From Wiktionary, the free dictionary
Jump to navigation Jump to search
See also: Constantia



From present-participle stem of cōnstāre (to stand together).



cōnstantia f (genitive cōnstantiae); first declension

  1. firmness, steadiness, constancy, perseverance
  2. agreement, harmony
  3. (of character) steadfastness, immovability, constancy


First-declension noun.

Case Singular Plural
Nominative cōnstantia cōnstantiae
Genitive cōnstantiae cōnstantiārum
Dative cōnstantiae cōnstantiīs
Accusative cōnstantiam cōnstantiās
Ablative cōnstantiā cōnstantiīs
Vocative cōnstantia cōnstantiae


Related terms[edit]



  • constantia”, in Charlton T. Lewis and Charles Short (1879) A Latin Dictionary, Oxford: Clarendon Press
  • constantia”, in Charlton T. Lewis (1891) An Elementary Latin Dictionary, New York: Harper & Brothers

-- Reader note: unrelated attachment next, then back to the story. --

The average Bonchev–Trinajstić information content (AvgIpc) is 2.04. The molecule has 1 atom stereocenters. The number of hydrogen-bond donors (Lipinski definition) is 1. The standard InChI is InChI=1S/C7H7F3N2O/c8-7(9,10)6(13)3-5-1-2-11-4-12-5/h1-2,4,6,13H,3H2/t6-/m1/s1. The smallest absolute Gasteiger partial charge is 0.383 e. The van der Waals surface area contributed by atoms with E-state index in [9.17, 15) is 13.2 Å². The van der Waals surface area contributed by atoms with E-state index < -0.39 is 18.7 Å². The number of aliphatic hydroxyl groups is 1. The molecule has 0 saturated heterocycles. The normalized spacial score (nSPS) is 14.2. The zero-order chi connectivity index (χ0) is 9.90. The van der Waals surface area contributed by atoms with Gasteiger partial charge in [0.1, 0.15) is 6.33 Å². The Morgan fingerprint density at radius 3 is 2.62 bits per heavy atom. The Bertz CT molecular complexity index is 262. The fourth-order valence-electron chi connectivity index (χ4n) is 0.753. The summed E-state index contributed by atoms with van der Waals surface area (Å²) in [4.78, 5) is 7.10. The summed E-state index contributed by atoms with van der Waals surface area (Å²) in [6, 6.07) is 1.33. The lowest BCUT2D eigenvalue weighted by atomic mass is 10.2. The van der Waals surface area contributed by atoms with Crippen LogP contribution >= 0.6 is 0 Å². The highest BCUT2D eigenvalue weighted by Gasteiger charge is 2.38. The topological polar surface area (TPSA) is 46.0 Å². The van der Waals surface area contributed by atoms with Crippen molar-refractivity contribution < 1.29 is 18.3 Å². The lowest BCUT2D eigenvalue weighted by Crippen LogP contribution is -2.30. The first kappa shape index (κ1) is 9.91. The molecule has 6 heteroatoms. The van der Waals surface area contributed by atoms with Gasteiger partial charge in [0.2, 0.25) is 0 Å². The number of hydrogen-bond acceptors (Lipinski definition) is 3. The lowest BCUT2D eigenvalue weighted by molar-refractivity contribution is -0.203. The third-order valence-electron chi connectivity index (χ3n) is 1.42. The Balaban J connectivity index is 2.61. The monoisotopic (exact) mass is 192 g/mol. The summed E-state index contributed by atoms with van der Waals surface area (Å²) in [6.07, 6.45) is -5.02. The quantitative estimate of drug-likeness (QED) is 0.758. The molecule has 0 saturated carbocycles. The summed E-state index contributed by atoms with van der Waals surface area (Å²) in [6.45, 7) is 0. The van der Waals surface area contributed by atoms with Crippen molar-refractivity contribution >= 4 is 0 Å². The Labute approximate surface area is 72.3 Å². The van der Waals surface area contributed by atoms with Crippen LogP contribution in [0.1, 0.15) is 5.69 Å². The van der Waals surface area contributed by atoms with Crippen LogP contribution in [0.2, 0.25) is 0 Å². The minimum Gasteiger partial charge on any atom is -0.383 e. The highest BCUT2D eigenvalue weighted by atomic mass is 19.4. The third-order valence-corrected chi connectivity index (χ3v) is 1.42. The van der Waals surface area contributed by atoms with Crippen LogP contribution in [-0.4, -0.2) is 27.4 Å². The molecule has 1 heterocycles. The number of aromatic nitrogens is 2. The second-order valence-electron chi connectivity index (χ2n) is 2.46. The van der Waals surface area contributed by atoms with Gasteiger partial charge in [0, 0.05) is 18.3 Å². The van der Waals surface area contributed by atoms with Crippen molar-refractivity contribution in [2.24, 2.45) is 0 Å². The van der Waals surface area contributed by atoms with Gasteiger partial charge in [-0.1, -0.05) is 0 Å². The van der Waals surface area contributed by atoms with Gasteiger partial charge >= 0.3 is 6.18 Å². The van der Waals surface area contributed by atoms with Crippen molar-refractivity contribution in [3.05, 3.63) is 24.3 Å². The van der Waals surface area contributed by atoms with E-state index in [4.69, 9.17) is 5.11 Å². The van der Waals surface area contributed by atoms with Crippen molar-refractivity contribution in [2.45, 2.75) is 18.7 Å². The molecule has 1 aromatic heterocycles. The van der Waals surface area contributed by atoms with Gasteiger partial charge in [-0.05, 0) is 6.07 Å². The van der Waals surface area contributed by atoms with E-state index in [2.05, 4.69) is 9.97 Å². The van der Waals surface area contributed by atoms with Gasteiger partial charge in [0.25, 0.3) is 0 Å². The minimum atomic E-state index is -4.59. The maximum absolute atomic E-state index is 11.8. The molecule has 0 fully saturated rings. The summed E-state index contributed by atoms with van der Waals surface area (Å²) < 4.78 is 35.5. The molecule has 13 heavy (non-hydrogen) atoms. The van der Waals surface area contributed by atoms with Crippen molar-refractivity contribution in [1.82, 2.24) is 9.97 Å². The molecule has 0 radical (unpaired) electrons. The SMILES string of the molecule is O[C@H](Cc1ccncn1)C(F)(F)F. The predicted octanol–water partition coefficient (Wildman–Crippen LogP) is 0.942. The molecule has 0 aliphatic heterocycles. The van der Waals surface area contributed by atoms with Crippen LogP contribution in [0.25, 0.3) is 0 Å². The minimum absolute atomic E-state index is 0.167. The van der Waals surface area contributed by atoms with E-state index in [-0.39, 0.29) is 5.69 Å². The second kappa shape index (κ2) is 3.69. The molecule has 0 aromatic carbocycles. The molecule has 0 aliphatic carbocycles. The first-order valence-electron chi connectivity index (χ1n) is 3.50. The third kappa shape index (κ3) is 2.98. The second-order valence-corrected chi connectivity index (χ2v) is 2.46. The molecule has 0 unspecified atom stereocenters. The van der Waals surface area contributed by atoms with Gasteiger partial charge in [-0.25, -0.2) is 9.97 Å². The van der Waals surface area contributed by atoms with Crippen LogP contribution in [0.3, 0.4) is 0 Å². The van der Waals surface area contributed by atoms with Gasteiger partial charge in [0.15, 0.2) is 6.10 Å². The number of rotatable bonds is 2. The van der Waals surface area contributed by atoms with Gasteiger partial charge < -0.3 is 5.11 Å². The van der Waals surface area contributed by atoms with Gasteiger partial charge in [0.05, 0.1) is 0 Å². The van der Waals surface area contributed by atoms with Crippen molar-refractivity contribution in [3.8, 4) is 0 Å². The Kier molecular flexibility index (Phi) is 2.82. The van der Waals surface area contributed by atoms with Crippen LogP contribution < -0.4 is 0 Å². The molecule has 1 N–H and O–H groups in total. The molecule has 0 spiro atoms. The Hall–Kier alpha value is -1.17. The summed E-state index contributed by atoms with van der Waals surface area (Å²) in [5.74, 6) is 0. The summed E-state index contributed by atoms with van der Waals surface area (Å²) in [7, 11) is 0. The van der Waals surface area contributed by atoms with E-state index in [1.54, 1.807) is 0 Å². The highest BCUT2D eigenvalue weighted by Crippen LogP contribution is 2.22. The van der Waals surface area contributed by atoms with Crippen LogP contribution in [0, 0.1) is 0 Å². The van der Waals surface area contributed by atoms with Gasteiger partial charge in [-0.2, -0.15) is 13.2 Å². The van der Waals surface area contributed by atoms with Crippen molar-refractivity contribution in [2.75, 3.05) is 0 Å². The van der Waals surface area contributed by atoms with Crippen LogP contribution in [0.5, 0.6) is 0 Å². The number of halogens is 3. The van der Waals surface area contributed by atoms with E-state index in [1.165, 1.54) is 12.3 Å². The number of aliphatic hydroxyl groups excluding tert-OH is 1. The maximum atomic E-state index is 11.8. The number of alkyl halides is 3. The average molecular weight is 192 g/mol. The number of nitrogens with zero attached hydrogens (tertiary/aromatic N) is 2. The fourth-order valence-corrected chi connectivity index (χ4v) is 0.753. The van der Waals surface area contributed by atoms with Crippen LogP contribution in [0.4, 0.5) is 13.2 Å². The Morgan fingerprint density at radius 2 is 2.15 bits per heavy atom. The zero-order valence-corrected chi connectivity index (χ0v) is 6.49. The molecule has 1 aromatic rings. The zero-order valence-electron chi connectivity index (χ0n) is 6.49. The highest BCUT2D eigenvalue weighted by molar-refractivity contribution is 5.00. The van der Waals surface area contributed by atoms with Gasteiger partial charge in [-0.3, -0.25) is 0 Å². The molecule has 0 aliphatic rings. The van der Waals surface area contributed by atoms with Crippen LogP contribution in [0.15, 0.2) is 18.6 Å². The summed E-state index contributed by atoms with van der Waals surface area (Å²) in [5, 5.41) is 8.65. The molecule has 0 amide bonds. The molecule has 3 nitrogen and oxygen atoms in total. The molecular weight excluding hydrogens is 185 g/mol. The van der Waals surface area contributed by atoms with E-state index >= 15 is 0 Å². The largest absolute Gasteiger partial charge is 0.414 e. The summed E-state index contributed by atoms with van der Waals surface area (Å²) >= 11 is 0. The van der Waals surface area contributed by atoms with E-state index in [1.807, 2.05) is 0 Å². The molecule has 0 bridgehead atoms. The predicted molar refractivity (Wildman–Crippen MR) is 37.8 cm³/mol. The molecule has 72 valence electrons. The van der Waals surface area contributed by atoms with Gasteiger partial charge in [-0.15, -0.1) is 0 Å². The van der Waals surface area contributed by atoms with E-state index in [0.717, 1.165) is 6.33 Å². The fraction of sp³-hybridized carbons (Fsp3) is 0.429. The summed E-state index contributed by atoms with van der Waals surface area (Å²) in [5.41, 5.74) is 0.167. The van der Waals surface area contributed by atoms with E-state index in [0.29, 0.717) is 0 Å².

• constantia in Charles du Fresne du Cange’s Glossarium Mediæ et Infimæ Latinitatis (augmented edition with additions by D. P. Carpenterius, Adelungius and others, edited by Léopold Favre, 1883–1887)
  • constantia in Gaffiot, Félix (1934) Dictionnaire illustré latin-français, Hachette
  • Carl Meißner; Henry William Auden (1894) Latin Phrase-Book[1], London: Macmillan and Co.
    • logical consistency: perpetuitas et constantia (Tusc. 5. 10. 31)
    • consistency: constantia (opp. inconstantia) (Tusc. 5. 11. 32)
    • to be calm, self-possessed: constantiam servare
  • constantia”, in Harry Thurston Peck, editor (1898) Harper's Dictionary of Classical Antiquities, New York: Harper & Brothers
  • constantia”, in William Smith, editor (1848) A Dictionary of Greek and Roman Biography and Mythology, London: John Murray
  • constantia”, in William Smith, editor (1854, 1857) A Dictionary of Greek and Roman Geography, volume 1 & 2, London: Walton and Maberly
  • constantia”, in Richard Stillwell et al., editor (1976) The Princeton Encyclopedia of Classical Sites, Princeton, N.J.: Princeton University Press